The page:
Wasilla Mayor Verne Rupright said McGinniss met with him and told him he was researching his book and moving to town. He even told the mayor where he’d be living.
“So at least I knew,” he said. “I thought that was a courtesy he paid, and probably the right thing to do.”
Rupright said there hadn’t been “any real rumpus” around town and that he’s hoping for a quiet next few months.
If Palin wants to put up a fence, he said, that’s her right.
Joe McGinniss should not be living next door to Sarah Palin. Of course the storied author has every right to rent a house overlooking her back yard in the service of reporting a biography of the former Alaska governor. But there’s a difference between what’s legal and what’s proper, or wise.
My first objection is that politicians, even combative ones whom many people loathe, deserve a degree of privacy. (Yes, there are exceptions, for instance when their private behavior seems to have a direct bearing on their public duties). Much the way free speech rules protect everyone from preachers to haters, it doesn’t matter what you think of Sarah Palin. If you believe in Hillary Clinton’s right to privacy, then you also have to support it for the pit bull with lipstick.
And what does McGinniss hope to learn anyway? As Kate Pickert noted, Palin has already erected a tall fence blocking his view, and even if she hadn’t I suspect McGinniss wasn’t about to be privy to any wild parties. This feels like a publicity stunt—a brilliant one, to be sure, but not a mark of serious journalism.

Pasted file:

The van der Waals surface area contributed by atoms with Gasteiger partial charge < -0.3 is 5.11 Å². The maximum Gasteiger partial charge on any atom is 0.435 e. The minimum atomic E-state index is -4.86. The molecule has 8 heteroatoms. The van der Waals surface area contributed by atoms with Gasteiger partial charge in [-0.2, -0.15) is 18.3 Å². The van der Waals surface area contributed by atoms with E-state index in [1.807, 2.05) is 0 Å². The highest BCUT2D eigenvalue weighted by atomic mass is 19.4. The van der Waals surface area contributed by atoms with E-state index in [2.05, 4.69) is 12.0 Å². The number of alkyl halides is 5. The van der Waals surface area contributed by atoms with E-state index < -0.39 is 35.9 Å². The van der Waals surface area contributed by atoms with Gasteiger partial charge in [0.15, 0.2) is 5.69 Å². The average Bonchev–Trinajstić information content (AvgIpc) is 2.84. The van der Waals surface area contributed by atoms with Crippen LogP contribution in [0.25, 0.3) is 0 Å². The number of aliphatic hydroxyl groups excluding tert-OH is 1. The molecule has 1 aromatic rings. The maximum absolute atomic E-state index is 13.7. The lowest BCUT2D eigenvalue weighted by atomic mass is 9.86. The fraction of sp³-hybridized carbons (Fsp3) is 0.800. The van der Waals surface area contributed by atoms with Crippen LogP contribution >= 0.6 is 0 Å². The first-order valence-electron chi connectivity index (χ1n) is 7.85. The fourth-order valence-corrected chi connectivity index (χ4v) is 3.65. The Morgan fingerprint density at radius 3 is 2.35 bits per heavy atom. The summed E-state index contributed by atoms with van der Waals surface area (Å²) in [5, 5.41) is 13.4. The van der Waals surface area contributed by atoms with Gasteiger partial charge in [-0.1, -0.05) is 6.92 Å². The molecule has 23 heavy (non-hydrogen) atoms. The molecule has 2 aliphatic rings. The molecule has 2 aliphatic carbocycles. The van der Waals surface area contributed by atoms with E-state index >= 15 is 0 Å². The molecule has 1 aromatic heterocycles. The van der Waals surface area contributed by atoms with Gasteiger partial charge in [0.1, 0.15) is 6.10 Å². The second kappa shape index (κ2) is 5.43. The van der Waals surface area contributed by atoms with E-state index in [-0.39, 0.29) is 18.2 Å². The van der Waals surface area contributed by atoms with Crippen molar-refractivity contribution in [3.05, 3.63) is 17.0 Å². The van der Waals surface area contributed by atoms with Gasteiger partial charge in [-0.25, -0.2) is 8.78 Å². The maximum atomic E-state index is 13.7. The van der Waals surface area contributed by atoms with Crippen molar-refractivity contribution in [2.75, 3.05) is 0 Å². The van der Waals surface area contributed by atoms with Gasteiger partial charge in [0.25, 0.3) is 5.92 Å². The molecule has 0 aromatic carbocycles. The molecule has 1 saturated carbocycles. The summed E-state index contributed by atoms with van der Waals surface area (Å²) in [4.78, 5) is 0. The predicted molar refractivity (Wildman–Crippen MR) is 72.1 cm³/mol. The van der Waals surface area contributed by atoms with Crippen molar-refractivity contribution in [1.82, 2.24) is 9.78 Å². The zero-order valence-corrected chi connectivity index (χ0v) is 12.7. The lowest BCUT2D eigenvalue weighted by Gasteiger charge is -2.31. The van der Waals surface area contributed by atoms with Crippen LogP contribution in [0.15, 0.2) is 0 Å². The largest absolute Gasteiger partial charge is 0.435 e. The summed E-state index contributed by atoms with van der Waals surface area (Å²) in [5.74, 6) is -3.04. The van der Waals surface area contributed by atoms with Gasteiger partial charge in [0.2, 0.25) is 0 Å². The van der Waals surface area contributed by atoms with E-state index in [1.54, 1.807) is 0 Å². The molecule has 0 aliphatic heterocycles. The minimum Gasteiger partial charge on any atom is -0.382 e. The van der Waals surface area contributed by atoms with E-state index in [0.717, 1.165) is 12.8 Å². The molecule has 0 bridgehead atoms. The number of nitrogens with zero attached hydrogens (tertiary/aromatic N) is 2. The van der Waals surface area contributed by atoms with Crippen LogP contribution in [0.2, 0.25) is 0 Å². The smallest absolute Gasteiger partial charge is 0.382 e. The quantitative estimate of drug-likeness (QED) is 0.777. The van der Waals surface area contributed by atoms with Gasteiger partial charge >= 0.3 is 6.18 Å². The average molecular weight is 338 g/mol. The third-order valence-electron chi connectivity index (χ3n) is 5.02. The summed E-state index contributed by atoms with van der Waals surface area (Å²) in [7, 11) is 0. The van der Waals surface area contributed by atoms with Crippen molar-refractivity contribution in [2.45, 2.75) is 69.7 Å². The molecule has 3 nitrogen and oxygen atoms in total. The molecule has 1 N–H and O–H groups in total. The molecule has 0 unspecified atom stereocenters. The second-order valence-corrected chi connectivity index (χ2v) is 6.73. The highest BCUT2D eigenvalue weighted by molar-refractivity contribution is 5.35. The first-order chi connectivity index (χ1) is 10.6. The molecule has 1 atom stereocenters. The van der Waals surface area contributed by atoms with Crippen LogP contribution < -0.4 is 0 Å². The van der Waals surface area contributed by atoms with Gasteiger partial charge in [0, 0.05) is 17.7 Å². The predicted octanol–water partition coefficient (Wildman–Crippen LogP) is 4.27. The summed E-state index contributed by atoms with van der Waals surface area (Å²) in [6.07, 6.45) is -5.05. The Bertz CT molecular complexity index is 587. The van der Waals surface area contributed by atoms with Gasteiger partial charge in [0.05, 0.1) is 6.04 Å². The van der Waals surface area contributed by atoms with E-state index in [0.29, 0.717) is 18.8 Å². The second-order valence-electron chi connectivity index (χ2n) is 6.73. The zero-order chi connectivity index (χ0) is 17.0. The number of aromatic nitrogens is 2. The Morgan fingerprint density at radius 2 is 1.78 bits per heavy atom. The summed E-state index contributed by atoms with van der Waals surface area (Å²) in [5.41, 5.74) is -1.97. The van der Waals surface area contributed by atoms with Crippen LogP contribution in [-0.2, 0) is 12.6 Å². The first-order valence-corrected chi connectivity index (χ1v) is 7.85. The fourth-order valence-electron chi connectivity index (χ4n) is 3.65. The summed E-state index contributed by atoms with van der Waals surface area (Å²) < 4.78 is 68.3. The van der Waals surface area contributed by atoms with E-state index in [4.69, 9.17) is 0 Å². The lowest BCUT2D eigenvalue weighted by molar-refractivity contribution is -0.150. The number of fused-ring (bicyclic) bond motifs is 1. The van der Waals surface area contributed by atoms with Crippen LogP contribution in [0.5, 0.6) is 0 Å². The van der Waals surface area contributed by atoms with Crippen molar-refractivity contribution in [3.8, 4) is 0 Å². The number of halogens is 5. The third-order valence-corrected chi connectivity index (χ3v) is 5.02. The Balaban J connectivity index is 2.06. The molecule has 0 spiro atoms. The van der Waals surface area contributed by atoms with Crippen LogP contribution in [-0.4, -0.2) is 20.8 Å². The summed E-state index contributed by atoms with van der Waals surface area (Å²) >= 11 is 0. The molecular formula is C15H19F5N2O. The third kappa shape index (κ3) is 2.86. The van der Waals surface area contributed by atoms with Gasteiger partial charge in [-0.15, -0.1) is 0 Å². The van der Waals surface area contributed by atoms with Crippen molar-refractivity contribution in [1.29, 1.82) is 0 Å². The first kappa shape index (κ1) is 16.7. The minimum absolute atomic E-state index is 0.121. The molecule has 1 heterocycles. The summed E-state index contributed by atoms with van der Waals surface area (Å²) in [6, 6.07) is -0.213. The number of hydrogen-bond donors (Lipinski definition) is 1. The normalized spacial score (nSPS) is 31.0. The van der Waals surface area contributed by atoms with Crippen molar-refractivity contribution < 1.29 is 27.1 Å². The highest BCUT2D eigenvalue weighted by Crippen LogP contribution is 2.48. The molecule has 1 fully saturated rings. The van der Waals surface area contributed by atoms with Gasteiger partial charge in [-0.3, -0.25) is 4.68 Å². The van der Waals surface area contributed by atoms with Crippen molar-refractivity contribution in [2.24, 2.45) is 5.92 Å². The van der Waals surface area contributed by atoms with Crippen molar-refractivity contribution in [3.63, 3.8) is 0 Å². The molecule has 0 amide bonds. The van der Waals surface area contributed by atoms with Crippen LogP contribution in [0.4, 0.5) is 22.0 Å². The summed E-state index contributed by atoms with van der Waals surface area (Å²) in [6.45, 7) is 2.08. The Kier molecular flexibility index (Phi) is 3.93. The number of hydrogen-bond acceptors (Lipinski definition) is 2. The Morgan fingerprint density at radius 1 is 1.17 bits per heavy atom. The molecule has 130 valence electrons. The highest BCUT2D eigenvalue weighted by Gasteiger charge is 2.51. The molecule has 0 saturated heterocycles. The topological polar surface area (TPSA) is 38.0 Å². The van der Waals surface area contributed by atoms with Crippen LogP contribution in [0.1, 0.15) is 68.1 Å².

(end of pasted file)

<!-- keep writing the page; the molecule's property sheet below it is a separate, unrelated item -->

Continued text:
McGinniss claims the Palins owe the neighbor for “renovations” she performed for them. Really? Along with a few buddies, Todd built the Palins’ home. The Palins are currently adding a 6,000 square foot addition with Todd heavily involved in the construction. In addition, Todd has managed to put up a rather large fence in just a couple days. Todd Palin doesn’t strike me as someone who would need help with “renovations” from an absentee neighbor. He seems to be managing just fine without said neighbor’s renovating expertise, wouldn’t you say?
Moreover, are we really expected to believe that the Palins stiffed their neighbor for a bill and we’re only finding out about it now? We’re to believe that the neighbor was so angry over this that she sought out Joe McGinniss to get payback instead of running straight to the media (or at least the leftist bloggers in Alaska)? She could have been a folk hero to Keith Olbermann’s seven viewers.